Thursday, September 18, 2008

A Day of Relief

In some respects, today was a historic day. I could write a lot of words about how the day unfolded, but I think you will get a better sense of today's roller coaster session if I use a lot of charts. So I have included the graphs below to illustrate my points for today. (You can click on any graph to enlarge it and view it in full size)

The first chart is of the Bank Index (BKX) that investors follow. This morning, the financials were under pressure again. The shorts were gunning for Goldman (GS) and Morgan (MS), as well as driving stocks like Citi (C) to new lows.

Around midday came the news that the FSA (in Great Britain) was banning all short-selling of financial stocks in the UK until January. This is a crazy idea, but we are in crazy times. This sparked an initial short-covering rally in the financials, and the bank index rallied fully +25% from its lows. For the day, the BKX gained +13.8%. Also, and this is important, notice that the bank index remains fully 50% higher than its July lows, despite the barrage of negative headlines.

The next chart below is for the S&P Homebuilder ETF (XHB), which tracks housing stocks. This fund also bottomed midday, along with the financials, and began to rally. But late in the day it picked up an extra head of steam when the news came out that Treasury Secretary Paulson was having high level meetings to discuss forming some sort of Resolution Trust Corp., like the one created to help get out of the S&L crisis in 1989.

That news gave a boost to the overall market, and especially any real estate related stocks. The XHB rallied +21% from its intraday lows, and closed +11% on the day. This index is also well above its July lows, as the market finally seems to think that a bottom in the housing market is within sight.

The next chart is for the S&P 500 (SPX), which reflects how the overall market fared. The SPX made a new yearly low this morning, but also bottomed with the FSA news and rallied more on the RTC rumors.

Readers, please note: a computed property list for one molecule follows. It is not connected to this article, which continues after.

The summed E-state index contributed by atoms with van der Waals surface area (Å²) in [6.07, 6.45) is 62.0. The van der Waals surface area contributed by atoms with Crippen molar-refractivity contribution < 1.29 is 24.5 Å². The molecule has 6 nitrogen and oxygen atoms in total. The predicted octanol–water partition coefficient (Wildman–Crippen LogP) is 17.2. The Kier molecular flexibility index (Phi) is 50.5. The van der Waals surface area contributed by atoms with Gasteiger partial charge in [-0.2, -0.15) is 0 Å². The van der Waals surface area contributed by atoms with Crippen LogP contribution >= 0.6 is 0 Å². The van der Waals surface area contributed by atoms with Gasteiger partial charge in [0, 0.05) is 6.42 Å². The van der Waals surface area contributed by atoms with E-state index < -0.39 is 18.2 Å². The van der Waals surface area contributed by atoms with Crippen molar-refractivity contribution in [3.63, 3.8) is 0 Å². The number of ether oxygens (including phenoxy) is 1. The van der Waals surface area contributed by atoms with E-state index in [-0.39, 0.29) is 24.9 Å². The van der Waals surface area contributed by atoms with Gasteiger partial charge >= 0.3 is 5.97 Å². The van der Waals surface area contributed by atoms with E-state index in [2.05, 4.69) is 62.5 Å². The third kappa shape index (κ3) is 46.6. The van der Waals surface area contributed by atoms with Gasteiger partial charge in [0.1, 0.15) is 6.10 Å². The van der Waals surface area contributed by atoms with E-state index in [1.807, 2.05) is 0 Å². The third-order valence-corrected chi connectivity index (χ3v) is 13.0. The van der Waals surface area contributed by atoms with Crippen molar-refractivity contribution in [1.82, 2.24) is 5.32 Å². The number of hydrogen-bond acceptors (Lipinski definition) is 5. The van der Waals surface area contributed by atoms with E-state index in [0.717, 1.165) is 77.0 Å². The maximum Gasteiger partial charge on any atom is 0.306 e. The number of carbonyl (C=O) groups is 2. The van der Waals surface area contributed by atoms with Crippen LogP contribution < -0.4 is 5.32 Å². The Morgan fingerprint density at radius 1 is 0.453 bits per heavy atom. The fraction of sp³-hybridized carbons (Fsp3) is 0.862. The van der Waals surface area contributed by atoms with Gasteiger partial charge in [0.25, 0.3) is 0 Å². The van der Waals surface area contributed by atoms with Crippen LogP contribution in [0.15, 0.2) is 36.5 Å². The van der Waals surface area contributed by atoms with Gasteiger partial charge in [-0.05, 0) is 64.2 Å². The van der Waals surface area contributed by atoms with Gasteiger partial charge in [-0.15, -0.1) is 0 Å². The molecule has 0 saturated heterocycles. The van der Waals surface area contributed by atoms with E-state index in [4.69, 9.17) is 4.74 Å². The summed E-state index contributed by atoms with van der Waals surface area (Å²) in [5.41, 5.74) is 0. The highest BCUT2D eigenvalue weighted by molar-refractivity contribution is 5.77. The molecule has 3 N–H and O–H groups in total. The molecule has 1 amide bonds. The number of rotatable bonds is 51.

The SPX rallied +6.8% from its intraday lows, and closed up +4.3% on the day, on a big rise in volume. Today's rally didn't completely erase yesterday's plunge, but we did close above Monday's closing levels (1192). From here follow-through will be key.

The next chart is of the volatility index (VIX), or what is called the "fear" index. The VIX often spikes when investors become fearful and panic selling hits the market. This was quite evident this week, and this morning, the VIX hits its highest level (42) since October 2002, the nadir of the last bear market.

Spikes of this nature have always marked a bottom in the market, at least within a short-period of time. It remains to be seen if this indicator will work again this time around, but today's action bodes well. Not only did the VIX spike to 42 intraday, but then it reversed lower into the close and declined a full -21% from its high.

The last chart I want to show is of Morgan Stanley (MS). This morning, MS was falling by a huge amount, just like its investment banking bretheren lately. But when the market bottomed, MS came roaring back. From its early lows near $12, the stock spiked up +100% and hit $24 with a half hour to go in today's session. I hope some shorts got badly burned on this one.

I am going to save my comments on the idea of banning short selling on stocks. I am a "free market" guy, but given what has transpired in the market, I'll let the regulators try anything briefly if it will help instill confidence back into the markets. We can talk about the moral hazards on the ethics blogs.

Tomorrow should be interesting, especially since it is the end of the week, and also an options expiraton day. I sold a little bit more of one of my hedges today (TWM), though I still own some of both. I need to see more than one day of stabilization before putting cash to work, even as I see lots of bargains that have been created by the indiscriminate selling.

I'm going for some good sushi tonight to try to recharge the batteries. Have a good night--


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